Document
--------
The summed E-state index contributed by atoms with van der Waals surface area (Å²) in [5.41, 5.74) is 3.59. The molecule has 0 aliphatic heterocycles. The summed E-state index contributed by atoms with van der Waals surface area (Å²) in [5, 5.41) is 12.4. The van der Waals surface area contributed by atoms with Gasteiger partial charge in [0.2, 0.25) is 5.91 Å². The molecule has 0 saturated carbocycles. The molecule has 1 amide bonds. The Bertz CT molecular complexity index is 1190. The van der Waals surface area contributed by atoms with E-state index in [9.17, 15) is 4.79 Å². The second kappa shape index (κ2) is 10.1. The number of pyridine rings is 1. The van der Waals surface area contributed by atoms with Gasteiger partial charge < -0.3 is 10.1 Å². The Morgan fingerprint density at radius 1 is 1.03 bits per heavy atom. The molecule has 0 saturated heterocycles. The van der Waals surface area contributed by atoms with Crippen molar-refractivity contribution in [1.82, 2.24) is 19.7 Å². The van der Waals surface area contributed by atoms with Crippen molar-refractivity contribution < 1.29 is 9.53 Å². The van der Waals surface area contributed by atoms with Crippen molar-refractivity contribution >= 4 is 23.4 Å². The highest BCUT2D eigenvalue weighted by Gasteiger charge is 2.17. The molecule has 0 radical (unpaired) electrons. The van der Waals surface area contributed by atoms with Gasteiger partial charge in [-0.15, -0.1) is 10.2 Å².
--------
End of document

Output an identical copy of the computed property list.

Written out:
The summed E-state index contributed by atoms with van der Waals surface area (Å²) in [5.41, 5.74) is 3.59. The molecule has 0 aliphatic heterocycles. The summed E-state index contributed by atoms with van der Waals surface area (Å²) in [5, 5.41) is 12.4. The van der Waals surface area contributed by atoms with Gasteiger partial charge in [0.2, 0.25) is 5.91 Å². The molecule has 0 saturated carbocycles. The molecule has 1 amide bonds. The Bertz CT molecular complexity index is 1190. The van der Waals surface area contributed by atoms with E-state index in [9.17, 15) is 4.79 Å². The second kappa shape index (κ2) is 10.1. The number of pyridine rings is 1. The van der Waals surface area contributed by atoms with Gasteiger partial charge < -0.3 is 10.1 Å². The Morgan fingerprint density at radius 1 is 1.03 bits per heavy atom. The molecule has 0 saturated heterocycles. The van der Waals surface area contributed by atoms with Crippen molar-refractivity contribution in [1.82, 2.24) is 19.7 Å². The van der Waals surface area contributed by atoms with Crippen molar-refractivity contribution < 1.29 is 9.53 Å². The van der Waals surface area contributed by atoms with Crippen molar-refractivity contribution >= 4 is 23.4 Å². The highest BCUT2D eigenvalue weighted by Gasteiger charge is 2.17. The molecule has 0 radical (unpaired) electrons. The van der Waals surface area contributed by atoms with Gasteiger partial charge in [-0.15, -0.1) is 10.2 Å².